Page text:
Here are some men. They look fine to me. Ripped? No.
They may look fine to you [B]sbhikes[/B], and if you want to look like an aboriginal, then go for that! On the other hand, people that want to be “ripped” can shoot for that instead!
Personally I am not very fond of the ripped look below 5 % bodyfat, but this guy at 6 -7 % bodyfat, not ripped though, have a more healthy and esthetical look than your aboriginals in my opinion, but that's just me:
I thought that Martin B pic was pretty gross and alien-looking. It's like a freak show thing. Look to athletes for your "ideal" not models of any type - sometimes they have a 6 pack but often not. They pretty much never look like Martin's pic. And posing in a thong and baby oil is not a sport.
edit: Yes I realize the irony of my post + my avatar.
Oh, and yes to the fact that real HGs are pretty lean but not "jacked" and show quite a bit of variation. Lots of older HGs have a bit of a pot belly too.
Depends on your age, gender and ethnicity.
For example, few Slavic men will ever have a low-enough body-fat-% to have more than a "fourpack". Few East Asian men (of the sub-race that's shorter, with a rounder body; I don't know what it's called but I hate it when people pretend there's no variety in the Asian race) will get particularly "bulky". Young teens having a sixpack is kinda normal. Older men having a bit more fat under the belly-button and inside the thighs is normal too. Women will always need more fat than men and usually develop stronger leg muscles with greater ease, but men will get sixpacks more comfortably.
It's nature. Some people probably WOULD get sixpacks naturally. Think of the depictions of Amerindians from when Westerners first arrived: lean, muscular, hello sixpack! Russian strength-trainers, even on Paleo-type diets, almost ALWAYS have that little bit of extra fat at the belly. Mediterranid Whites are ridiculously skinny when young. None look less healthy than the others. They're just made differently. Were the Amerindian to put on fat, the Slav to diet until he had a sixpack or the Mediterranid to eat until he got fatter, none would look very natural or healthy.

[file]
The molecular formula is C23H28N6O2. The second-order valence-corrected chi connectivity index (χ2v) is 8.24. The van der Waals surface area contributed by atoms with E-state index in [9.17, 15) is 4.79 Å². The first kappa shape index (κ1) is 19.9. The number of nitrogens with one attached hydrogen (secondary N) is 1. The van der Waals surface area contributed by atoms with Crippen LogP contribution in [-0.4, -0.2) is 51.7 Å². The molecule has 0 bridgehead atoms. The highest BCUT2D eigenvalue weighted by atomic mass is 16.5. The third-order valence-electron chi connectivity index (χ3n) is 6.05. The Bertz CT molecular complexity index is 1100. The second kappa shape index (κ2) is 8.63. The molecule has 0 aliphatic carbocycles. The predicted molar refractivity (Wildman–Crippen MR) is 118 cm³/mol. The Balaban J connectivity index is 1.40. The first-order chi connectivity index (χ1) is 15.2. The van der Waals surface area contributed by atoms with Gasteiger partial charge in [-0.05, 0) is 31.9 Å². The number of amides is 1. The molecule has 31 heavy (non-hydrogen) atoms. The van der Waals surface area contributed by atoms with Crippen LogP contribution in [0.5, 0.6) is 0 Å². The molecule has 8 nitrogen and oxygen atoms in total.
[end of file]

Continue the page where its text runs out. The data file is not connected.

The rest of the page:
Eat well, do exercise and, as long as you FEEL good, don't worry whether you're "ripped" or not: your biology will make you however you need to be and your natural shape will be FAR sexier than anything else would look on you. :)
Also, on body fat % and women:
A woman at 80kg with 16kg of fat is at 20% body fat.
A woman at 100kg with 16kg of fat is at 16% body fat.
A woman at 100kg with 20kg of fat is at 20% body fat.
If a woman is particularly muscular or heavy boned (as Slavic women, women with "simian" bodies and a lot of Black and Aboriginal women are), her body-fat-% can be lower than a skinnier women, without causing adverse effects. With the 100kg woman, 16% body fat is most likely healthier than 20%. With the 80kg woman, going to 16% would mean having only 12kg of total fat, which could be dangerous for a woman her size.
Or, summed up: body-fat-% and its effects are relative to lean mass and total weight. :)
(Yes, I know they're high numbers for a woman, but I needed easy numbers to work with, without going into decimals and stuff like that, as I'm bad with numbers! :( So, yeah, both the women in question are large for a woman, but it's more to make the point.)